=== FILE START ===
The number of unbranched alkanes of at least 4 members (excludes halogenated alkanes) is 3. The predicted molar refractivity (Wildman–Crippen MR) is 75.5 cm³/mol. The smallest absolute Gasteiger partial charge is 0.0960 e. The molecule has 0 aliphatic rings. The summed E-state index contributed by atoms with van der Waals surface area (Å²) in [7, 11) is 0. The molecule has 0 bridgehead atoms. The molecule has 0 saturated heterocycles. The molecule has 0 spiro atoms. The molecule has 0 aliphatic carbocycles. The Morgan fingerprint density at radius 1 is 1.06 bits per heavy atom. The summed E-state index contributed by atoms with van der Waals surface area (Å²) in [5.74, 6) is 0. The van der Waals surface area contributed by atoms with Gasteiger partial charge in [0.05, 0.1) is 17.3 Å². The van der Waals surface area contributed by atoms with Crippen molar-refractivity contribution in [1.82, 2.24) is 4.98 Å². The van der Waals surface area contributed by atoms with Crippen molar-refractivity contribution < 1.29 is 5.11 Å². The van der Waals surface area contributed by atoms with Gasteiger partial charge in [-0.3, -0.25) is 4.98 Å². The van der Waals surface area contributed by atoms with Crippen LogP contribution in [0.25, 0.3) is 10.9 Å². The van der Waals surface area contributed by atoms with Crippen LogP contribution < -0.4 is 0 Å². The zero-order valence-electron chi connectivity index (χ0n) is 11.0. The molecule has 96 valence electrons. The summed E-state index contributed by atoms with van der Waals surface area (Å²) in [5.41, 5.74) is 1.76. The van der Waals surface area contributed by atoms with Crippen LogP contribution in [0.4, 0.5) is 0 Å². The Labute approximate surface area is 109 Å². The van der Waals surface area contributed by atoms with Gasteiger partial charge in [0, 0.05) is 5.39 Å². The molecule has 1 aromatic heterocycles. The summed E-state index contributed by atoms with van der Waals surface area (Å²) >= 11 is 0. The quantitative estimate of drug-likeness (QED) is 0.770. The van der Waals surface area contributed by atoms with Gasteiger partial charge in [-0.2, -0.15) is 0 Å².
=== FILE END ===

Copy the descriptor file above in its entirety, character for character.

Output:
The number of unbranched alkanes of at least 4 members (excludes halogenated alkanes) is 3. The predicted molar refractivity (Wildman–Crippen MR) is 75.5 cm³/mol. The smallest absolute Gasteiger partial charge is 0.0960 e. The molecule has 0 aliphatic rings. The summed E-state index contributed by atoms with van der Waals surface area (Å²) in [7, 11) is 0. The molecule has 0 bridgehead atoms. The molecule has 0 saturated heterocycles. The molecule has 0 spiro atoms. The molecule has 0 aliphatic carbocycles. The Morgan fingerprint density at radius 1 is 1.06 bits per heavy atom. The summed E-state index contributed by atoms with van der Waals surface area (Å²) in [5.74, 6) is 0. The van der Waals surface area contributed by atoms with Gasteiger partial charge in [0.05, 0.1) is 17.3 Å². The van der Waals surface area contributed by atoms with Crippen molar-refractivity contribution in [1.82, 2.24) is 4.98 Å². The van der Waals surface area contributed by atoms with Crippen molar-refractivity contribution < 1.29 is 5.11 Å². The van der Waals surface area contributed by atoms with Gasteiger partial charge in [-0.3, -0.25) is 4.98 Å². The van der Waals surface area contributed by atoms with Crippen LogP contribution in [0.25, 0.3) is 10.9 Å². The van der Waals surface area contributed by atoms with Crippen LogP contribution < -0.4 is 0 Å². The zero-order valence-electron chi connectivity index (χ0n) is 11.0. The molecule has 96 valence electrons. The summed E-state index contributed by atoms with van der Waals surface area (Å²) in [5.41, 5.74) is 1.76. The van der Waals surface area contributed by atoms with Crippen LogP contribution in [0.4, 0.5) is 0 Å². The Labute approximate surface area is 109 Å². The van der Waals surface area contributed by atoms with Gasteiger partial charge in [0, 0.05) is 5.39 Å². The molecule has 1 aromatic heterocycles. The summed E-state index contributed by atoms with van der Waals surface area (Å²) >= 11 is 0. The quantitative estimate of drug-likeness (QED) is 0.770. The van der Waals surface area contributed by atoms with Gasteiger partial charge in [-0.2, -0.15) is 0 Å².